3.1. Does HR 8799b Show any Parallax Motion of a Background Object?
In the direction of Pegasus most nearby stars appear to be moving towards the East
South East. This is due to the Sun’s motion in the opposite direction wrt the LSR. In fact,
the Sun’s space motion causes a stationary object (wrt LSR) at 39.9 pc to have a measured
proper motion of 95.51 mas/yr to the East and 38.51 mas/yr to the South –based on values
for the Solar motion given by Jaschek & Valbousquet 1993. While it is clear that planets
HR 8799b and HR 8799c have similar proper motions on the sky to HR 8799A (see left side
of Fig. 6), once we subtract the Solar motion there is less agreement (see right side of Fig.
6). However, this lack of common proper motion can be explained by increased velocity due
to orbital motion of b and c around A (Marois et al. 2008).
For the planet HR 8799b (which has the largest timeline of observations), there appears
to be some “scatter” in its measured position from A from the nearly straight line expected
for b’s long period orbit. The exact solution for a stable orbit of the massive planets b, c,
and d is still somewhat uncertain (Fabrycky & Murray-Clay 2008).
In Fig. 7 we consider the question what would this “scatter” resemble if b was actually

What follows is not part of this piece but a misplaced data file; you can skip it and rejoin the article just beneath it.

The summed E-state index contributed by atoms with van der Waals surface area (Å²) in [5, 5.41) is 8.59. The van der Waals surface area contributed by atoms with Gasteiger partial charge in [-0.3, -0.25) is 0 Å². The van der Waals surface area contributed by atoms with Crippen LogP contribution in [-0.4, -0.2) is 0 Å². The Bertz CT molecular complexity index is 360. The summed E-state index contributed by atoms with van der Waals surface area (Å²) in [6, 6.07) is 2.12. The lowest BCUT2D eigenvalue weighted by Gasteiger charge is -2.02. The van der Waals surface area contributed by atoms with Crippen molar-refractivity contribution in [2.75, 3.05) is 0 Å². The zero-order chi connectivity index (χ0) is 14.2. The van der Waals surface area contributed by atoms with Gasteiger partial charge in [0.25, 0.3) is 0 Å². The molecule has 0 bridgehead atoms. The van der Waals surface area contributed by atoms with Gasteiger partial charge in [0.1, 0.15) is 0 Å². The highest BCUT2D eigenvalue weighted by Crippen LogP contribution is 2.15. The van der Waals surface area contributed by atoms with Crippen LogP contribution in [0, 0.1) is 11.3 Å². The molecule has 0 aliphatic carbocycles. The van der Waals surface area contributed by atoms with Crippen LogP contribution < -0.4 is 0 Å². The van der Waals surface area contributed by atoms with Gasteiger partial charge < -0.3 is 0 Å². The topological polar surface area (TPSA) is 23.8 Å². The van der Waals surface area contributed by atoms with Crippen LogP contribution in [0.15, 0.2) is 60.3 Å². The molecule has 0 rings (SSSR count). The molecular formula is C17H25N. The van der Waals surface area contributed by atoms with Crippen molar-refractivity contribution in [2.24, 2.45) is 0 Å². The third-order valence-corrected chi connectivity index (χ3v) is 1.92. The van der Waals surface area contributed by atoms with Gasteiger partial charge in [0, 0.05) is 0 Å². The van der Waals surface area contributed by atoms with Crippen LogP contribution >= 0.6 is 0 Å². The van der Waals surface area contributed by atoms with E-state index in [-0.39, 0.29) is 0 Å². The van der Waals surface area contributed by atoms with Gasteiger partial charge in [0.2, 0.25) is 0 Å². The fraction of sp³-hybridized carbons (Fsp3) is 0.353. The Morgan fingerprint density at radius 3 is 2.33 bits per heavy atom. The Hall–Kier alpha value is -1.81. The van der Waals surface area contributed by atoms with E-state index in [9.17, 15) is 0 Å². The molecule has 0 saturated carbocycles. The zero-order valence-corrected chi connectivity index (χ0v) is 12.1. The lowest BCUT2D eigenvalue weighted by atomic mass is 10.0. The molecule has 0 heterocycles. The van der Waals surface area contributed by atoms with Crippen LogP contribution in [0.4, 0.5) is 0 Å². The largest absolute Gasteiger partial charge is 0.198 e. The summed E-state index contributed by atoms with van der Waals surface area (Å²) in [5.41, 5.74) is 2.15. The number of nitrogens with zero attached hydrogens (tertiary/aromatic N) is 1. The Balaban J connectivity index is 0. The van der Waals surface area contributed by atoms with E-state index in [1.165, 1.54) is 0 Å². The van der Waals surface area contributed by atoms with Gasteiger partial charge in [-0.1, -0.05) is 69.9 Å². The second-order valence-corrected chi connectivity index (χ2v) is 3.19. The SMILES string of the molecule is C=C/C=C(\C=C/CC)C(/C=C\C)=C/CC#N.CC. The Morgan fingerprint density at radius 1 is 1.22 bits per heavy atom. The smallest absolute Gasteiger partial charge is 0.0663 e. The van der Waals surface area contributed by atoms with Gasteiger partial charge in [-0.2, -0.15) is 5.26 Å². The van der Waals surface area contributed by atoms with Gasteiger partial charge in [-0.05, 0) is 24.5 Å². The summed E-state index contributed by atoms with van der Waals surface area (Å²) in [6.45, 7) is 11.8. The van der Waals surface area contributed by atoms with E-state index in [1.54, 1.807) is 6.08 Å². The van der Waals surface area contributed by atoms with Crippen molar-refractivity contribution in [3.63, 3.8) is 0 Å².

a background object at 100 pc that had similar proper motions, by chance, to HR 8799A
(at a distance of 100 pc HR 8799b would roughly have the normal luminosity and colors of
a background L dwarf). In this model b’s position should show a “reverse” parallax w.r.t.
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Table 1: Relative Astrometry of the 14′′Companions w.r.t. HR 8799A
Oct. 30, 1998
Oct. 25, 2007
Oct. 30, 1998
Oct. 25, 2007
3.756 ± 0.09
3.24 ± 0.02
14.29 ± 0.09
13.42 ± 0.07
13.19 ± 0.09
13.78 ± 0.07
−6.45 ± 0.09
−6.40 ± 0.03
13.71 ± 0.08a
14.15 ± 0.07
15.68 ± 0.08a
14.86 ± 0.07
15.9 ± 0.1
13.24 ± 0.07
114.3 ± 0.1
115.5 ± 0.1
aThe HR 8799A to B (or C) separation is as given by (Lowrance et al. 2005), the errors are as given by
(Lowrance et al. 2005).
bdata from (Lowrance et al. 2005).
cdata from our WiFi ADI reduction, astrometric errors dominated by 0.5% platescale errors across the field.
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Table 2: NOMAD Objects within ±1oWith Similar (±20 mas/yr) Proper Motions to HR
Note. — Table 2: V and R magnitudes are not always given in NOMAD. The proper motion of HR 8799
is 107.88 and -50.08 mas/yr.
aWe discuss this object in section 4.1.
bAlso known as TYC 1717-1120-1.
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Table 3: Faint Object 280′′from A with Similar Proper Motions From POSS
105±34 mas/yr -6±34 mas/yr20.83 ± 0.121.78 ± 0.10
Note. — Table 3: Proper motion vector as measured from POSS plates in this work. V magnitude,
B-V color, and associated uncertainties were derived from the SDSS photometry using the formulas of
Jordi et al. 2006. The proper motion of HR 8799 is 107.88 and -50.08 mas/yr.
aAlso known as USNO-B1 1110-0590705.